│                                ┌───────► Done          │
			│    Reveived  ────►  Running ───┤                       │
			│                                └───────► Failed        │
			│        │                 │                             │
			│        │                 │                             │
			│        └──►  Failed      └──►  Failed                  │
			│                                                        │
			└────────────────────────────────────────────────────────┘

If the job fails during the execution phase, the stdout/stderr output is also returned.

On the NestJS API side, there is a subscriber for jobs_status_*:

@RabbitSubscribe({
	exchange: 'jobs_status_ex',
	routingKey: 'jobs_status_rk',
	queue: 'jobs_status_q',
})
public async handleJobStatus(msg: string): Promise<void> {
	const jobSerializer = new TypedJSON(JobStatusDTO);
	const jobStatus = jobSerializer.parse(msg);

	if (jobStatus) {
		// Save in DB
		await this.setStatus({...jobStatus});
	}
}

On the worker side, once the job is done, the defered shutdown function is called:

func (vm runningFirecracker) shutDown() {
	log.WithField("ip", vm.ip).Info("stopping")
	vm.machine.StopVMM()
	err := os.Remove(vm.machine.Cfg.SocketPath)
	if err != nil {
		log.WithError(err).Error("Failed to delete firecracker socket")
	}
	err = os.Remove("/tmp/rootfs-" + vm.vmmID + ".ext4")
	if err != nil {
		log.WithError(err).Error("Failed to delete firecracker rootfs")
	}
}

At this point, a new microVM has already been added to the pool. Indeed, the worker gets a VM from the pool earlier with vm := <-WarmVMs. Since the pool handler is blocking on this channel, it will already have a new microVM ready and will add it right after the “pop” from the pool.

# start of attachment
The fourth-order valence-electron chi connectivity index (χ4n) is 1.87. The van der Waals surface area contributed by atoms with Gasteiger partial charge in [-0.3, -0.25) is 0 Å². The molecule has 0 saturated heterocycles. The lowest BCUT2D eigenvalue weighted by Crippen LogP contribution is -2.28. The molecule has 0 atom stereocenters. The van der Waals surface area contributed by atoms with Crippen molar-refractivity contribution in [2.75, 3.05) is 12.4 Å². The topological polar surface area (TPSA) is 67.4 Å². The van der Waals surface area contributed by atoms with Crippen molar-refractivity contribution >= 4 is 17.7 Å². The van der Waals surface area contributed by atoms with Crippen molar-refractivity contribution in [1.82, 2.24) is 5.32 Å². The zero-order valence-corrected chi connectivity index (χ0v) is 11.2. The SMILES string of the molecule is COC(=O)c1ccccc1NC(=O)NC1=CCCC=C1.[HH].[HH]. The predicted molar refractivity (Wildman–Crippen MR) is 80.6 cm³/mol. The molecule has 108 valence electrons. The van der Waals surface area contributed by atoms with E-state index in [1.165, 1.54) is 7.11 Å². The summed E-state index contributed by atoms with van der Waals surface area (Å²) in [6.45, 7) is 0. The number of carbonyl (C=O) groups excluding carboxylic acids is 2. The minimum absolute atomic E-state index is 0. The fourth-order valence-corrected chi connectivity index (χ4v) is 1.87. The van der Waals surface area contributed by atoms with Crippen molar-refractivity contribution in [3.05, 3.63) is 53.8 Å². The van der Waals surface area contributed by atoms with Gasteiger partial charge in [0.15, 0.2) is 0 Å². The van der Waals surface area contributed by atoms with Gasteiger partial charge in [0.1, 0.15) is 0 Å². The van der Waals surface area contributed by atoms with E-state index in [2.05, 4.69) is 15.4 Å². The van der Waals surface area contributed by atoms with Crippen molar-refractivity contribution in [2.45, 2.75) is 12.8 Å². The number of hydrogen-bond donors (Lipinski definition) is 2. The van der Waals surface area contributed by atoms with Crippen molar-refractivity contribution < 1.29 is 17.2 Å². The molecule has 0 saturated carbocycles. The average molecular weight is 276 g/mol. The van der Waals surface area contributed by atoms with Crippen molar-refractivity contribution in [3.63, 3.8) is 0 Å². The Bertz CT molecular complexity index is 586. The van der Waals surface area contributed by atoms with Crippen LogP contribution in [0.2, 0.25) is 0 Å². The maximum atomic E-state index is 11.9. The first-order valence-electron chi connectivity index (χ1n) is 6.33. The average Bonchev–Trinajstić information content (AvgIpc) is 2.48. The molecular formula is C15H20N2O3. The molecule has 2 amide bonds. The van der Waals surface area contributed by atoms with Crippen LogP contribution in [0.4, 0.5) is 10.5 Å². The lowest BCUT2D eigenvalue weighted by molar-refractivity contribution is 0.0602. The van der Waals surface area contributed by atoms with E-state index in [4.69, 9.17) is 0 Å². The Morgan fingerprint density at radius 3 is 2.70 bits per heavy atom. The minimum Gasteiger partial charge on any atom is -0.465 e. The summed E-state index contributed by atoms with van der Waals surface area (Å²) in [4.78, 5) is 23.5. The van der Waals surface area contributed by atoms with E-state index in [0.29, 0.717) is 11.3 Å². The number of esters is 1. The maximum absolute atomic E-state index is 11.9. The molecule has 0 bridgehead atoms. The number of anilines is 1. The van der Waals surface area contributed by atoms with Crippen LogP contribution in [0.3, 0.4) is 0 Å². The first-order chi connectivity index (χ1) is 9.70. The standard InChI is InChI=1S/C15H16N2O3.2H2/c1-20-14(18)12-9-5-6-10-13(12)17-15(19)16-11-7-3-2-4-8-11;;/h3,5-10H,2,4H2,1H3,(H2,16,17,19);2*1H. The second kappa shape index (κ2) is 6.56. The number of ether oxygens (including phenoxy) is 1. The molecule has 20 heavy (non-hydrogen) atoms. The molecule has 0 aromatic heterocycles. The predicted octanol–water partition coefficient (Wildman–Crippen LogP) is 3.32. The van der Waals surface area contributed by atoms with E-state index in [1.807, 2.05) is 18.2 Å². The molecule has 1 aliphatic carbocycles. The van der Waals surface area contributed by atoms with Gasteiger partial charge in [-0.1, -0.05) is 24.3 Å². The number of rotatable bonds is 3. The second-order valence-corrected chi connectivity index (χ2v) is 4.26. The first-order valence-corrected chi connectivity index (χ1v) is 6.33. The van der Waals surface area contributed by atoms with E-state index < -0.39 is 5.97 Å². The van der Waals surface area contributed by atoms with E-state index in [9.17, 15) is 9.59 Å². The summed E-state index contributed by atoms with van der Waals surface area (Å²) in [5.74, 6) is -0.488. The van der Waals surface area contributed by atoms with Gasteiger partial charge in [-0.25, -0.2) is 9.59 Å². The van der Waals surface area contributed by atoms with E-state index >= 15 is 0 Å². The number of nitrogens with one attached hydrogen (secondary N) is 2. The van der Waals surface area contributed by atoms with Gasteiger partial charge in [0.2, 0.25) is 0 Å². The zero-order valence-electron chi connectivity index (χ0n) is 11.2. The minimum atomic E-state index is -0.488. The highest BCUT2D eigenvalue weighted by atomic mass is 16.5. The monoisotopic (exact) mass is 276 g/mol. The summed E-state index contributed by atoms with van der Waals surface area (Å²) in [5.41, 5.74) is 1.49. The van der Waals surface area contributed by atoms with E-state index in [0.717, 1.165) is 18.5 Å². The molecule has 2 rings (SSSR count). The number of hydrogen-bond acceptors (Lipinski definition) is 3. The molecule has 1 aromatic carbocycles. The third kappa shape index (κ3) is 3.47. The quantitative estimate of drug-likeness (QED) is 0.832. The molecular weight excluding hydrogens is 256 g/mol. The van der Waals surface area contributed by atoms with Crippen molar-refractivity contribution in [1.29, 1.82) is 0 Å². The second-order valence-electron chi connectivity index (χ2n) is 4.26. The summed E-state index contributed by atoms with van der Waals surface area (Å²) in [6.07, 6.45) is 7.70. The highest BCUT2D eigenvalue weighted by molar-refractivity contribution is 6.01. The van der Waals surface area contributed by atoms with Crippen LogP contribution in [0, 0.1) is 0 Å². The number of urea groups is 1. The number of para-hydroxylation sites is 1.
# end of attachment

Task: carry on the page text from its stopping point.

Worker architecture

The overall architecture of the worker can be summed up as follows:

Keep in mind the the Job Handler and microVM parts are dynamically created and destroyed.

Keep in mind the the Job Handler and microVM parts are dynamically created and destroyed.

Our production infrastructure for this project was hosted on Digital Ocean. Since their droplets support nested virtualization, we were able to run the Firecracker microVMs inside another VM.

Complete execution flow

Here is an attempt to sum up the execution flow of a code submission sequentially:

Component Action
Worker Launch and maintain pool of X prebooted microVMs in the background
Worker Bind to RabbitMQ queue jobs_q on jobs_ex exchange and jobs_rk routing key
API Bind to RabbitMQ queue jobs_status_q on jobs_status_ex exchange and jobs_status_rk routing key
Front POST /submissions
Front Poll GET /submissions/:id every 500 ms
API Send job to RabbitMQ on jobs_ex direct exchange with jobs_rk routing key.
Worker Receive job, get warm microVM from pool, send job to agent in microVM
Agent Compile/Run code, return result
Worker During two previous steps, send status of jobs on jobs_status_ex exchange with jobs_status_rk routing key, including the final result
API Receive each new status on jobs_status_q, and insert them into DB and in-memory cache, so that the polling can get the latest status.
Front Get the final result, stop polling and display it.

Possible improvements

Overall, I’m happy with the results, and I achieved what I needed for the project. However, there are several things that could be improved.

Jailer

Using jailer would be great to further isolate the Firecracker process and provide an additional security barrier. If the project was meant to be used in production, I would definitely look into that.

Optimise rootfs usage/copying

Copying the 1 GB rootfs before starting each microVM slows down the creating process by a few seconds and waste disk resources. An improvement could be to use a filesystem on the host that support copy-on-write to limit the overhead. That being said, copying the entire rootfs is still overkill. It might not be needed in the first place. The agent writes the code to files in /tmp, but this could easily be done in a tmpfs. Thus, a solution would be to use the same rootfs in a read-only mode. That would remove the need to copy it, and would not decrease isolation.